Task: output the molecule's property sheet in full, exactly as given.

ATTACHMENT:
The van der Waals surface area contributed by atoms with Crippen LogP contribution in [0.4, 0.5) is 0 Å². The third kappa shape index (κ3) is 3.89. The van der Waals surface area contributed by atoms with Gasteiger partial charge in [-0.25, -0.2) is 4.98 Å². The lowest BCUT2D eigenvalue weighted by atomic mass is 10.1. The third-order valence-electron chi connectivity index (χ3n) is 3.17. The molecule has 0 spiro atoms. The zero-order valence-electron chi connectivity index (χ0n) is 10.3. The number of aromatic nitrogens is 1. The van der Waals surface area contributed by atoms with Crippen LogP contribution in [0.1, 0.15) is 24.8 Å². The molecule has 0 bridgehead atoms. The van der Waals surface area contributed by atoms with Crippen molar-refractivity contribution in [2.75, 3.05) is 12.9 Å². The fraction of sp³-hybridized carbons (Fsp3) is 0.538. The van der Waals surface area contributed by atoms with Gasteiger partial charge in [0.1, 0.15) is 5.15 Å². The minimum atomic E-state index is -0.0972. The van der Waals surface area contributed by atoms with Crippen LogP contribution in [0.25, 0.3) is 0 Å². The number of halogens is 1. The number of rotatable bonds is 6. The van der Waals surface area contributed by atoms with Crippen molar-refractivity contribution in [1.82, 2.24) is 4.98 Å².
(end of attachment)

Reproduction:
The van der Waals surface area contributed by atoms with Crippen LogP contribution in [0.4, 0.5) is 0 Å². The third kappa shape index (κ3) is 3.89. The van der Waals surface area contributed by atoms with Gasteiger partial charge in [-0.25, -0.2) is 4.98 Å². The lowest BCUT2D eigenvalue weighted by atomic mass is 10.1. The third-order valence-electron chi connectivity index (χ3n) is 3.17. The molecule has 0 spiro atoms. The zero-order valence-electron chi connectivity index (χ0n) is 10.3. The number of aromatic nitrogens is 1. The van der Waals surface area contributed by atoms with Crippen LogP contribution in [0.1, 0.15) is 24.8 Å². The molecule has 0 bridgehead atoms. The van der Waals surface area contributed by atoms with Crippen molar-refractivity contribution in [2.75, 3.05) is 12.9 Å². The fraction of sp³-hybridized carbons (Fsp3) is 0.538. The van der Waals surface area contributed by atoms with Gasteiger partial charge in [0.1, 0.15) is 5.15 Å². The minimum atomic E-state index is -0.0972. The van der Waals surface area contributed by atoms with Crippen LogP contribution in [0.25, 0.3) is 0 Å². The number of halogens is 1. The number of rotatable bonds is 6. The van der Waals surface area contributed by atoms with Crippen molar-refractivity contribution in [1.82, 2.24) is 4.98 Å².